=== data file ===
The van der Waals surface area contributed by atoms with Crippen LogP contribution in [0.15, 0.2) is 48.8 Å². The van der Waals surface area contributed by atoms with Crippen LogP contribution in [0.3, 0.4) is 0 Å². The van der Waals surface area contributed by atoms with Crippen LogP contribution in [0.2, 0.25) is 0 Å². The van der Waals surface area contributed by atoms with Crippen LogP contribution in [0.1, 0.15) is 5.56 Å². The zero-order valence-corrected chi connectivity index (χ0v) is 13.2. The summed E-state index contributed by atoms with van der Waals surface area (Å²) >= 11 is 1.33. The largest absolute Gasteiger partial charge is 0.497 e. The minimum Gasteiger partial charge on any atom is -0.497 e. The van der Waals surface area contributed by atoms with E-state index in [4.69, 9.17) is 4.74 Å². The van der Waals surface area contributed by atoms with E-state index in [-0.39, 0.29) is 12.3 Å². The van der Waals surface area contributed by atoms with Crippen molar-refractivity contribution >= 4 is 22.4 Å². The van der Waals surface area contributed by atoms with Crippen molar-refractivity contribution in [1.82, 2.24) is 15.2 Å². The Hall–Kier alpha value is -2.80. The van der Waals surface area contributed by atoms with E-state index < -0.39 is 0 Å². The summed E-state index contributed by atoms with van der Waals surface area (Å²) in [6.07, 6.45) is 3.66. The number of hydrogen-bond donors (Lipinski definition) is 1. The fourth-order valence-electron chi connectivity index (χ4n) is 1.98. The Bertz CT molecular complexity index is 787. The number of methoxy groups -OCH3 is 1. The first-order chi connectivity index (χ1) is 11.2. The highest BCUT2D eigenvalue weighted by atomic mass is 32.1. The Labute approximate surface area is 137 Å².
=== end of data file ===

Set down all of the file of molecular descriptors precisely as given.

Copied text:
The van der Waals surface area contributed by atoms with Crippen LogP contribution in [0.15, 0.2) is 48.8 Å². The van der Waals surface area contributed by atoms with Crippen LogP contribution in [0.3, 0.4) is 0 Å². The van der Waals surface area contributed by atoms with Crippen LogP contribution in [0.2, 0.25) is 0 Å². The van der Waals surface area contributed by atoms with Crippen LogP contribution in [0.1, 0.15) is 5.56 Å². The zero-order valence-corrected chi connectivity index (χ0v) is 13.2. The summed E-state index contributed by atoms with van der Waals surface area (Å²) >= 11 is 1.33. The largest absolute Gasteiger partial charge is 0.497 e. The minimum Gasteiger partial charge on any atom is -0.497 e. The van der Waals surface area contributed by atoms with E-state index in [4.69, 9.17) is 4.74 Å². The van der Waals surface area contributed by atoms with E-state index in [-0.39, 0.29) is 12.3 Å². The van der Waals surface area contributed by atoms with Crippen molar-refractivity contribution >= 4 is 22.4 Å². The van der Waals surface area contributed by atoms with Crippen molar-refractivity contribution in [1.82, 2.24) is 15.2 Å². The Hall–Kier alpha value is -2.80. The van der Waals surface area contributed by atoms with E-state index < -0.39 is 0 Å². The summed E-state index contributed by atoms with van der Waals surface area (Å²) in [6.07, 6.45) is 3.66. The number of hydrogen-bond donors (Lipinski definition) is 1. The fourth-order valence-electron chi connectivity index (χ4n) is 1.98. The Bertz CT molecular complexity index is 787. The number of methoxy groups -OCH3 is 1. The first-order chi connectivity index (χ1) is 11.2. The highest BCUT2D eigenvalue weighted by atomic mass is 32.1. The Labute approximate surface area is 137 Å².